Five Questions With Medical Scientist Aisha Bassett

Name: Aisha Bassett
Job: Pediatric Clinical Researcher
Country: United States, England, Bermuda
Age: 33

Aisha Bassett is a Senior Post-Doctoral Research Fellow working in clinical research in Infectious Diseases at Children’s Hospital Los Angeles. She was born and raised on the island of Bermuda. She obtained a BSc. Psychology at McGill University in Canada and her medical degree from Norwich Medical School in England. Her research interests include maternal-infant immunityvaccine efficacy and the maternal-infant microbiome. Her hobbies include singing, song-writing, composing on the piano and art. Dr. Bassett has had a vegan diet for over three years. She enjoys cooking and curating new plant-based recipes which combine her knowledge of nutrition and its role in disease prevention and health. She is passionate about using her knowledge and experience to help people live healthy and full lives by incorporating tasty and nutritional recipes into their diets. Find her on Instagram, and LinkedIn.

On why she chose to study medicine:    

“I remember being fascinated at a young age by this magical place called the hospital where my mom, who was a nurse, would disappear and then emerge with interesting stories about the people she met. After loosing my grandfather to a preventable disease, I became interested in how diseases develop, their complications and how they could be prevented. At age 13, I started volunteering at a hospital in Bermuda and did so until I graduated high school. I enjoyed getting to know the patients and felt natural compassion towards them, several of whom had become resident in the hospital due to chronic diseases. The stories they would tell me made each patient and their condition memorable and fueled my desire to understand the underlying mechanisms of the diseases I was seeing.

Seeing first-hand preventative disease such as diabetes, that particularly affected Blacks and minorities, and the plethora of complications that developed further fueled my desire to study medicine. As a medical student, I began to learn that most deaths in the western world were due to preventable diseases. I became interested not only in how to treat the disease but how to stop or reverse the disease process and how we develop protection from diseases starting in infancy, the topic of my current research.

The research I am performing in the Pannaraj Lab at Children’s Hospital Los Angeles is investigating how to make vaccines work better. One such vaccine that we are researching is the Rotavirus vaccine. Rotavirus is a leading cause of diarrhea in children and results in roughly 130,000 deaths in children worldwide every year. While the vaccine is very effective in high-income countries, it is much less effective in low- and middle-income countries. We are looking at the role of breast milk and the infant microbiome, the trillions of organisms that live in us, in how the vaccine works in different parts of the world.”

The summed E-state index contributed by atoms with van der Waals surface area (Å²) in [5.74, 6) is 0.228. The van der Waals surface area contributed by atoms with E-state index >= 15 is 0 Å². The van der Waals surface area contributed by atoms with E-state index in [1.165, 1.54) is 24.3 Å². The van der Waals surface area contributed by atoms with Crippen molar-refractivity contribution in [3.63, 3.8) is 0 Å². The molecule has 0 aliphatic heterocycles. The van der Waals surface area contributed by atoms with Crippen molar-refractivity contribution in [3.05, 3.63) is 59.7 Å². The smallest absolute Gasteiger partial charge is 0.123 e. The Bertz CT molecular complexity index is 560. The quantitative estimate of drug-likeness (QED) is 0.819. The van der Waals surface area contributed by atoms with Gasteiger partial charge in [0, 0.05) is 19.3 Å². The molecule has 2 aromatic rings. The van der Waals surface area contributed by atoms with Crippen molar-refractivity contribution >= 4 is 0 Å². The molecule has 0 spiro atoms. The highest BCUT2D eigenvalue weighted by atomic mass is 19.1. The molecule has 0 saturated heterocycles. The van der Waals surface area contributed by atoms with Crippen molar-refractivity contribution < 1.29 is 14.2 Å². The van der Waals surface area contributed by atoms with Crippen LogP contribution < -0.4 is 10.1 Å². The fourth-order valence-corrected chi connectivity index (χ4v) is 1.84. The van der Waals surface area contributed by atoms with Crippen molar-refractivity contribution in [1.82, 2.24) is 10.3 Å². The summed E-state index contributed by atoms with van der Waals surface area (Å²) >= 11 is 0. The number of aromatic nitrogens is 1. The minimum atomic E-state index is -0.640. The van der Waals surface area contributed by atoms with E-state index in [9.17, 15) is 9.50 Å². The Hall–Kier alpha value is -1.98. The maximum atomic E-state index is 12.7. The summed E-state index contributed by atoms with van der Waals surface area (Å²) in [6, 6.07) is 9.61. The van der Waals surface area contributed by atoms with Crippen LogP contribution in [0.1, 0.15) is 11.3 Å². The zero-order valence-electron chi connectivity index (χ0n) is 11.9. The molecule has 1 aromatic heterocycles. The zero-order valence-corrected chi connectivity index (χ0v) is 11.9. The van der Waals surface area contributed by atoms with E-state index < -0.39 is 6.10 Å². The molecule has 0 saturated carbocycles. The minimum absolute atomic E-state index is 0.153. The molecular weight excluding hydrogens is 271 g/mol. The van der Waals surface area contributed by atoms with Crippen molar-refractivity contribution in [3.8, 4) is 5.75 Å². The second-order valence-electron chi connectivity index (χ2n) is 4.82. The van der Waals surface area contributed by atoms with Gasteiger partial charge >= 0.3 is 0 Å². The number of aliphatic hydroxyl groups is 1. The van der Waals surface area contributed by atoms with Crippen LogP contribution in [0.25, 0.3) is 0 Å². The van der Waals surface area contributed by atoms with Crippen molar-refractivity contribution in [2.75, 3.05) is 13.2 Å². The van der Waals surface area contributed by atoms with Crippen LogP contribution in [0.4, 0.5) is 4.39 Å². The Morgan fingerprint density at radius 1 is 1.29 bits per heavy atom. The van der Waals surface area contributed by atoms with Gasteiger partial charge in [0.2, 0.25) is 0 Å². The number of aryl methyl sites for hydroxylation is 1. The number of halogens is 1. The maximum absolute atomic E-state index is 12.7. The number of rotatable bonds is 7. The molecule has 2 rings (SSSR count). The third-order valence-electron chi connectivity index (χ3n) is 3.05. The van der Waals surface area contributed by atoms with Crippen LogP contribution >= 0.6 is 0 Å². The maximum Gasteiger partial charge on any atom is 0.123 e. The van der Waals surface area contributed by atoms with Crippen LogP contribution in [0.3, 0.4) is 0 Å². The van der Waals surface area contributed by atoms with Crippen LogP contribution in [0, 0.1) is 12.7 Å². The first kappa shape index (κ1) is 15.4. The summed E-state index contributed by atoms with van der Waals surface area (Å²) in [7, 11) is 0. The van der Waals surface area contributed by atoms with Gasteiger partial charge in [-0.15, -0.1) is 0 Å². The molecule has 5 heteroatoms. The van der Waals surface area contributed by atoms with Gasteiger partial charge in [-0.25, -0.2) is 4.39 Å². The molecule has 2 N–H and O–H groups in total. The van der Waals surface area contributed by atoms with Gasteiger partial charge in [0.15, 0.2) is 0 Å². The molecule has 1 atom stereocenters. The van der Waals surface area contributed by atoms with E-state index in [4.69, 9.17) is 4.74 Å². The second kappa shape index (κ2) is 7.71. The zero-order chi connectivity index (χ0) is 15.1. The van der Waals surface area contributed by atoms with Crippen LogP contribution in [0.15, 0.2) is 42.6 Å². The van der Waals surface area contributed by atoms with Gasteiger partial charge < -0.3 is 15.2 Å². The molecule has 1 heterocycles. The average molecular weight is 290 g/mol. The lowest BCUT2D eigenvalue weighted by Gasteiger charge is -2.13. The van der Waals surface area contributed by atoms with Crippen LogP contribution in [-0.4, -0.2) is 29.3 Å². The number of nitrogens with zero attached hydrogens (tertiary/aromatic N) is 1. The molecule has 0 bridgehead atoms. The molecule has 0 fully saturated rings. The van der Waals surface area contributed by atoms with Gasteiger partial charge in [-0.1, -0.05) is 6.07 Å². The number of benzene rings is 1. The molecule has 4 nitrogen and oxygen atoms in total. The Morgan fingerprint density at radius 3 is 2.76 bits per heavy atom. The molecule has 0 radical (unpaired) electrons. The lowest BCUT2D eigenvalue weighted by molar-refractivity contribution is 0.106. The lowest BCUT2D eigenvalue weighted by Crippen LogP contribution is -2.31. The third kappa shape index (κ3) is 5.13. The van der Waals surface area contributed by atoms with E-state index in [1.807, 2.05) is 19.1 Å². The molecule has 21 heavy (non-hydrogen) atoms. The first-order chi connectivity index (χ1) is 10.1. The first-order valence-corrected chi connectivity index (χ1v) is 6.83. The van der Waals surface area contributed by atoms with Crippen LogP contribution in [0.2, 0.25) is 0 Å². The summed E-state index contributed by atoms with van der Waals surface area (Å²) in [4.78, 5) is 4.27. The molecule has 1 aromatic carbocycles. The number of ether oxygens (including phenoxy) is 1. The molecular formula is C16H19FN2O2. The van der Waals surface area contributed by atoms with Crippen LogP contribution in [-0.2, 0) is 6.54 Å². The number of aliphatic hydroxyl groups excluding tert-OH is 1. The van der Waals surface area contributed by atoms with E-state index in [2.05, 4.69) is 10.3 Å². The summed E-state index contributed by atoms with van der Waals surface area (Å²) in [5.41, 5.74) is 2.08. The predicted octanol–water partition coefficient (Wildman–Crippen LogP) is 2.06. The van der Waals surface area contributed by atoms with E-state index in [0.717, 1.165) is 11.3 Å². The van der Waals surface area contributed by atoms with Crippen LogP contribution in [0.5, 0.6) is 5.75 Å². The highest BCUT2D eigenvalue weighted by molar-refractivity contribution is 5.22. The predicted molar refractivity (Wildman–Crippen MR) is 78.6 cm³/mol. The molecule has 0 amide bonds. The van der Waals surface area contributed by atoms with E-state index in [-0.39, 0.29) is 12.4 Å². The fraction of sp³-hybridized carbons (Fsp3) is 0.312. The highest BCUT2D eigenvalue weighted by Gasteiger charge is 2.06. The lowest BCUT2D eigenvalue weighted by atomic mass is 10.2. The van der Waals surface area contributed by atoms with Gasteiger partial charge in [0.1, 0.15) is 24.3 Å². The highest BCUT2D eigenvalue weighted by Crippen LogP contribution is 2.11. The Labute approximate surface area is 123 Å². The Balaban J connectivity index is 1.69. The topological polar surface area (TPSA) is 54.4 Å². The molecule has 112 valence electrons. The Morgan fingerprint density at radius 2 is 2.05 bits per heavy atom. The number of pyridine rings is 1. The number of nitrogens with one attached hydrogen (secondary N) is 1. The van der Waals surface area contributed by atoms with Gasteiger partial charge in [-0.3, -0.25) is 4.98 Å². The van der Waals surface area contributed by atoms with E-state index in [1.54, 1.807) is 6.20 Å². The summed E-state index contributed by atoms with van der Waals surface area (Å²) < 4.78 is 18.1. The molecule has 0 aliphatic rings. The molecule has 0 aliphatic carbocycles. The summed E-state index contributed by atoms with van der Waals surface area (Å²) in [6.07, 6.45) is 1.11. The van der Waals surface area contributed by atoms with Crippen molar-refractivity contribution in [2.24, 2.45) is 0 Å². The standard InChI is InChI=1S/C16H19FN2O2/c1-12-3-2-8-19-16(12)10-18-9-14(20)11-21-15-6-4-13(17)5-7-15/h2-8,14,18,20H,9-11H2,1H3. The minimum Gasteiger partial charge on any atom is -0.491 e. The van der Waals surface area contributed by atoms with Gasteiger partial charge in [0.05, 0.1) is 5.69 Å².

On her experience in medicine across countries: 

“The clinical experience I have has come from working in various healthcare settings, namely in Bermuda, Canada, Belize, England and the US. Each healthcare system had similarities in terms of leading causes of mortality and morbidity that were preventable through diet and lifestyle factors such as Type II Diabetes, cardiovascular disease, strokes and certain cancers. Across all countries, differences in access to the resources, socioeconomic status, and patient education play a role in access to health resources. In some countries, the cost of healthcare is a deterrent to seeking medical attention, in others, the understanding of when and where to seek healthcare impacts utilization of resources. Working in various settings has taught me the importance of the cultural and socioeconomic factors involved in the health of individuals and communities. These experiences solidified my desire to work to reduce global health outcome disparities.”

A couple of plant-based meals that Dr. Bassett cooks and curates on her Instagram.

On the role our diet plays in disease prevention:    

“When thinking of disease prevention, I adopt a holistic approach. There are several factors that play a role in prevention including diet, daily exercise, dental hygiene and attending regular checkups with your doctor. Many of the top causes of deaths such as heart disease, stroke and cancers are due to lifestyle factors including diet, that include consumption of processed food, refined sugars, and animal products such as meat and dairy as a main source of nutrition.”